You could too.
“More people are being detained by police under the Mental Health Act as Psychiatric services struggle to cope” says Jacqui Wise in the cover story of the British Medical Journal of 18th March 2017.
Statistics tell us that deaths in custody are up by 21%.
Self-inflicted deaths are up by 13%.
In the female estate, the number has doubled from 4 to 8 in this 12 month period.
Self-harm incidents up by 26%.
Individuals self-harming up 23%
Assaults up by 34%.
Assaults on staff up 43%.
Natural cause deaths up 17%, explained by the ageing population.
5 apparent homicides, down from 7 in the same period of the previous year
Could there be a co-relation between the facts stated in the first and the second paragraph?
“The police to an extent have always been used as an emergency mental health service” says Michael Brown, a police inspector. He adds that police receive little formal training in managing patients with mental health problems. “A highly agitated person may be experiencing Serotonin Syndrome due to the mismanagement of their antidepressant medications. The signs are subtle and most police officers won’t be able to pick up on that. We need to have a proper debate about the role of the police in this area.”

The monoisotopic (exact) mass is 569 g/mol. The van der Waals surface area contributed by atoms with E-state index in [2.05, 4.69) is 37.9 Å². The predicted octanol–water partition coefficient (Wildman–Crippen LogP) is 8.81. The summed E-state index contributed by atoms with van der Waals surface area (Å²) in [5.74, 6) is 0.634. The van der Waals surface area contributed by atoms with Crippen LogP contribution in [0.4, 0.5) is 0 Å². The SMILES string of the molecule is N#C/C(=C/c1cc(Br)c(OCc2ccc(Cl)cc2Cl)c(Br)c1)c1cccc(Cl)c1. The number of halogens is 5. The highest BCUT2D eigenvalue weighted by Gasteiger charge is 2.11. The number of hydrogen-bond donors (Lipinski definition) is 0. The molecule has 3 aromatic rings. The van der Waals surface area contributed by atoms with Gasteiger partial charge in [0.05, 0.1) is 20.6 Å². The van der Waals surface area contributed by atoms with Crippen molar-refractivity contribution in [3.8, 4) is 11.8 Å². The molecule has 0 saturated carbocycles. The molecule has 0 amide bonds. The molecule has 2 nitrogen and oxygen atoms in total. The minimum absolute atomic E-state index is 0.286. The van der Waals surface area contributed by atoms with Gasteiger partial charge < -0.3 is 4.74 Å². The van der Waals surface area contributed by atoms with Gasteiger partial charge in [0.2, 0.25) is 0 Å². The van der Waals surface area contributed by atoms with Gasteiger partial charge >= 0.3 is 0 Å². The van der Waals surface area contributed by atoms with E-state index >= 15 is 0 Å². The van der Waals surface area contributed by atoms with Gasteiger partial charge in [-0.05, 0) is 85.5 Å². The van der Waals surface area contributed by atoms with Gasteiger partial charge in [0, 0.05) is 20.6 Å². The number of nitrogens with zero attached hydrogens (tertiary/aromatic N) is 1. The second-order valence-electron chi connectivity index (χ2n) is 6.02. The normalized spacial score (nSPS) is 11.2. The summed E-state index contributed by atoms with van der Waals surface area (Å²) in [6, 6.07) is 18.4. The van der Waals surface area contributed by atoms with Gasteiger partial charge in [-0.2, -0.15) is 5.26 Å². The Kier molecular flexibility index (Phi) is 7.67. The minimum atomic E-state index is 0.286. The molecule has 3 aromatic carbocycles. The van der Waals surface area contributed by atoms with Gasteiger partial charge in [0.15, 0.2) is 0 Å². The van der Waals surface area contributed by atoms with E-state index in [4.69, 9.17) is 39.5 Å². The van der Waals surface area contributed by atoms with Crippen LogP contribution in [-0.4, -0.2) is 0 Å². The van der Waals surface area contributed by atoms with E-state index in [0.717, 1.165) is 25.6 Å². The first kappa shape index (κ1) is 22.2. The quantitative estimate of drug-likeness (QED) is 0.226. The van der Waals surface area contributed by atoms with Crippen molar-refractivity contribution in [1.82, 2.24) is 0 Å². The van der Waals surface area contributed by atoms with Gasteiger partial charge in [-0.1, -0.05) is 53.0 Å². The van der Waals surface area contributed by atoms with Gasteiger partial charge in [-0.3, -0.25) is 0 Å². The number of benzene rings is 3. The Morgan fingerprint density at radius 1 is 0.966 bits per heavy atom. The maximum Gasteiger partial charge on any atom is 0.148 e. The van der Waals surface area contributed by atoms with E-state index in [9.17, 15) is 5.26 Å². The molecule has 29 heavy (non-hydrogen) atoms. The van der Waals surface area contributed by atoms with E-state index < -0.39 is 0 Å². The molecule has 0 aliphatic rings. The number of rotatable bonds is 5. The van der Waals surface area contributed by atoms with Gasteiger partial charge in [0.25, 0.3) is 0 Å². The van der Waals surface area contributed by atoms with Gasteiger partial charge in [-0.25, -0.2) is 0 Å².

‘I hear her. Her voice is in my head’ says Joe.
“How long has the voice been there?” asks the trainee psychiatrist.
‘Since I was 12.’
“And you are now 18.”
“Is it really upsetting for you?”
‘Yes. Distressing. I feel terrible.’
“What does the voice say?”
‘Different things. Often cries desperately.’
“How often does this happen?”
‘At least 3-4 times every day. It’s painful.’
“Hmmm. Let me speak to my senior and come back to you in a few minutes.”
A few minutes later.
“We think you might have Schizophrenia. Let’s start you on Quetiapine and see how it goes.”